5 Top Reasons Why You Should Visit Singapore

I was recently asked "Why travel halfway round the world to visit somewhere you can see in just two or three days?" My answer took a lot longer than the asker anticipated! He was talking about Singapore, Asia's second smallest independent country (after the Maldives). At a mere 722.5 km2 /279.0 sq miles, it is small, but that misses the whole point. So, let me try to list why I think Singapore is a very worthwhile and rewarding destination.

The city state of Singapore has a unique culture; a blend for four distinct cultures living side-by-side, yet also mingling. It has three distinct main ethnic groups (plus a large colonial legacy) and four official languages. The largest ethnic group at around 74% is Chinese, then Malay ethnicity counts for 13% and Tamil Indian 9%. This intertwining of cultures has led to the development of a common language becoming prevalent and happily for many visitors that language is English (although with some local characteristics which have led to what is jocularly referred to as Singlish, something the government discourages). Most Singaporeans are bilingual and it is estimated that 80% are competent English speakers. This and that it is probably the most developed country in S.E. Asia makes Singapore an easy introduction to this part of the world.

But who wants to travel there just because they speak English? Very few. The idea that Singapore can be "done" in three days is nonsense. Yes, a highlights only tour of the main sites can be rewarding, but Singapore has enough to keep you there much longer. I could easily spend many months just eating! But I'll get back to that.

So, what to see? Here are some of the highlights and some less-well known spots to visit.



The Merlion

The name Singapore is derived from the Malay, Singapura meaning Lion City, although no lions ever lived there until the founding of Singapore Zoo in 1973, meaning the origin of the name is something of a mystery. The lion motif is carried through to the famous Merlion Statue, Singapore's most well-known landmark. The original, a lion's head on a fish's body, stands in Merlion Park beside the river. However, there are four more officially approved Merlion statues in various locations around the city. The image of the statue is featured on many souvenirs, but its use is strictly controlled by the Singapore tourist department to prevent unsuitable use or exploitation on shoddy goods.

The MerlionThe Merlion

Thian Hock Keng

Thian Hock Keng, meaning "Palace of Heavenly Happiness", is a beautiful temple in central Singapore's Chinatown. Built between 1821 and 1839 as a temple for worshipping the Chinese sea goddess, Mazu, immigrants from China would gather to worship the goddess in thanks for their safe passage from China.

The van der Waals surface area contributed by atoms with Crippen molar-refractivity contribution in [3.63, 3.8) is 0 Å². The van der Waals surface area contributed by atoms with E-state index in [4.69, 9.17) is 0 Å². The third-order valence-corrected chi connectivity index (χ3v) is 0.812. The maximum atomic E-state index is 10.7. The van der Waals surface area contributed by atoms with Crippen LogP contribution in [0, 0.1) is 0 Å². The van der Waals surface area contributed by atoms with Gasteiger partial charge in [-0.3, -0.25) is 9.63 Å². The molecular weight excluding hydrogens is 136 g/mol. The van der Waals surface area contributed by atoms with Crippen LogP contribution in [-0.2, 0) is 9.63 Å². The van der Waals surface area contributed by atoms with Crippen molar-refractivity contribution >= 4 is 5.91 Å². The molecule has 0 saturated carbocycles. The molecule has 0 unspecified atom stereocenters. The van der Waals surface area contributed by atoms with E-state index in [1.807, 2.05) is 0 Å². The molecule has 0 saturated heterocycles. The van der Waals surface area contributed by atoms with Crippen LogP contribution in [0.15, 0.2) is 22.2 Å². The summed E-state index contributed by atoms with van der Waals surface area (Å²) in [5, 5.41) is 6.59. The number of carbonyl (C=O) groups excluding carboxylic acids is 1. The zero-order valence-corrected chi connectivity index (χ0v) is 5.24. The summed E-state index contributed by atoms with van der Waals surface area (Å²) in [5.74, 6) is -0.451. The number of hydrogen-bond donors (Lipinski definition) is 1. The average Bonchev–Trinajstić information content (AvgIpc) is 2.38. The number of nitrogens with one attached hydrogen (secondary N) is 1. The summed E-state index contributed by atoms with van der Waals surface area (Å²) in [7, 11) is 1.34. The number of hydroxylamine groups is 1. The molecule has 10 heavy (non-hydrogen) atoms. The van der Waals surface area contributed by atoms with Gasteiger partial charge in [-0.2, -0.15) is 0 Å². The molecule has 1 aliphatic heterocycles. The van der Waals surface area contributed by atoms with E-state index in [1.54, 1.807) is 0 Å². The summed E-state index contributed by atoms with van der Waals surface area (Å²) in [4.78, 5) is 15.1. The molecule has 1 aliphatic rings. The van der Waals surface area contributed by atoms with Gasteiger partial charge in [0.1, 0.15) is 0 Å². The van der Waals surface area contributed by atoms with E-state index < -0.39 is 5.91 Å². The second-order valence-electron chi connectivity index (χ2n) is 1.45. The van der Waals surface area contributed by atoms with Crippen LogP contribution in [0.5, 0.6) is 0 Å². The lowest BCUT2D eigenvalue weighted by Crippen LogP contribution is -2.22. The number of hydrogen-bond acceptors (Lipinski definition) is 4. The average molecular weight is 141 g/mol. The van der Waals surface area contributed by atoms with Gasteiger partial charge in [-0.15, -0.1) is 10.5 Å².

Thian Hock KengThian Hock Keng

The temple complex is built in the Chinese style, based around a square courtyard with halls on each of three sides. The single storied halls are richly decorated with images of the protective gods favored by Taoism, alongside flowers, dragons, lions and peacocks etc. Amazingly, not a single nail was used in the temple's construction.

As is common with Chinese religions, a couple of outsiders get in too, so there is also a shrine dedicated to Confucius and another to the Buddhist deity, Guanyin.

Haw Par Villa

Continuing the Chinese theme consider visiting the Haw Par Villa, a Chinese mythology theme park! The park features hundreds of statues of gods, goddesses and characters from China's rich mythology. In addition, set piece dioramas of scenes from Chinese legends and literature bring to "life" those ancient tales. The most popular attraction in the park is the "10 Courts of Hell", a ghastly depiction of what hell is like in Chinese thinking – a sort of Chamber of Horrors, I suppose.

Haw Par VillaHaw Par Villa


No doubt, after going to hell and back, you'll be feeling a little peckish. You could do a lot worse than return to Singapore's famous Chinatown for some lunch. This area was the original home of many of Singapore's Chinese immigrants and families and retains a distinct Chinese feeling. However, as with the rest of the city, it is also multi-cultural. Alongside traditional style Chinese buildings and temples, you can also find the Hindu Sri Mariamman Temple and Al-Abrar Mosque and Jamae Mosque catering to the Muslim residents.

Buddha Tooth Relic Temple

The most recent important Chinese Buddhist temple in Chinatown is the Buddha Tooth Relic Temple, built between 2005 and 2007 at a cost of 62 million Singapore dollars. As the name suggests this temple holds a purported Buddha's tooth, said to have been discovered in Myanmar. Unlike most Chinese temples here, this one is built in the northern style of the Tang dynasty. The temple also serves simple vegetarian food to anyone who needs it. Donations are accepted, but not compulsory.